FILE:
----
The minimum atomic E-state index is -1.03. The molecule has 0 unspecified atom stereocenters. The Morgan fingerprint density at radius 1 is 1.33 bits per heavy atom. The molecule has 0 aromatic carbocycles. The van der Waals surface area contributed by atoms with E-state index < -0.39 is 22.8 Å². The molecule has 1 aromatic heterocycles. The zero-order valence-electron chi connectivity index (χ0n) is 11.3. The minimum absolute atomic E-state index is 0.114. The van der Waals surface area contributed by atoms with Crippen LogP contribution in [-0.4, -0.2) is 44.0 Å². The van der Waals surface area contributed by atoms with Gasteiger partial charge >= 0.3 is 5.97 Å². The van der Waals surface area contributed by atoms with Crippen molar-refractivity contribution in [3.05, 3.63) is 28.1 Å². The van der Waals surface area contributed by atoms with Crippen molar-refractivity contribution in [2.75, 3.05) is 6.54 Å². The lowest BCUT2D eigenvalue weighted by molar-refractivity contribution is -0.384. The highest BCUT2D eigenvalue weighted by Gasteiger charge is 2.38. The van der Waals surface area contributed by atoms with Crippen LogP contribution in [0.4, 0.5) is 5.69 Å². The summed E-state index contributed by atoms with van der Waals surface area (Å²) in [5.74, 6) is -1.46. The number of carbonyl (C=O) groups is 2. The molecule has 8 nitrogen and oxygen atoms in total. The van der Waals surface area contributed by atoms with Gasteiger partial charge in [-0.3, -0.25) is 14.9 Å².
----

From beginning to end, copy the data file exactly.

The minimum atomic E-state index is -1.03. The molecule has 0 unspecified atom stereocenters. The Morgan fingerprint density at radius 1 is 1.33 bits per heavy atom. The molecule has 0 aromatic carbocycles. The van der Waals surface area contributed by atoms with E-state index < -0.39 is 22.8 Å². The molecule has 1 aromatic heterocycles. The zero-order valence-electron chi connectivity index (χ0n) is 11.3. The minimum absolute atomic E-state index is 0.114. The van der Waals surface area contributed by atoms with Crippen LogP contribution in [-0.4, -0.2) is 44.0 Å². The van der Waals surface area contributed by atoms with Gasteiger partial charge >= 0.3 is 5.97 Å². The van der Waals surface area contributed by atoms with Crippen molar-refractivity contribution in [3.05, 3.63) is 28.1 Å². The van der Waals surface area contributed by atoms with Crippen molar-refractivity contribution in [2.75, 3.05) is 6.54 Å². The lowest BCUT2D eigenvalue weighted by molar-refractivity contribution is -0.384. The highest BCUT2D eigenvalue weighted by Gasteiger charge is 2.38. The van der Waals surface area contributed by atoms with Crippen LogP contribution in [0.4, 0.5) is 5.69 Å². The summed E-state index contributed by atoms with van der Waals surface area (Å²) in [5.74, 6) is -1.46. The number of carbonyl (C=O) groups is 2. The molecule has 8 nitrogen and oxygen atoms in total. The van der Waals surface area contributed by atoms with Gasteiger partial charge in [-0.3, -0.25) is 14.9 Å².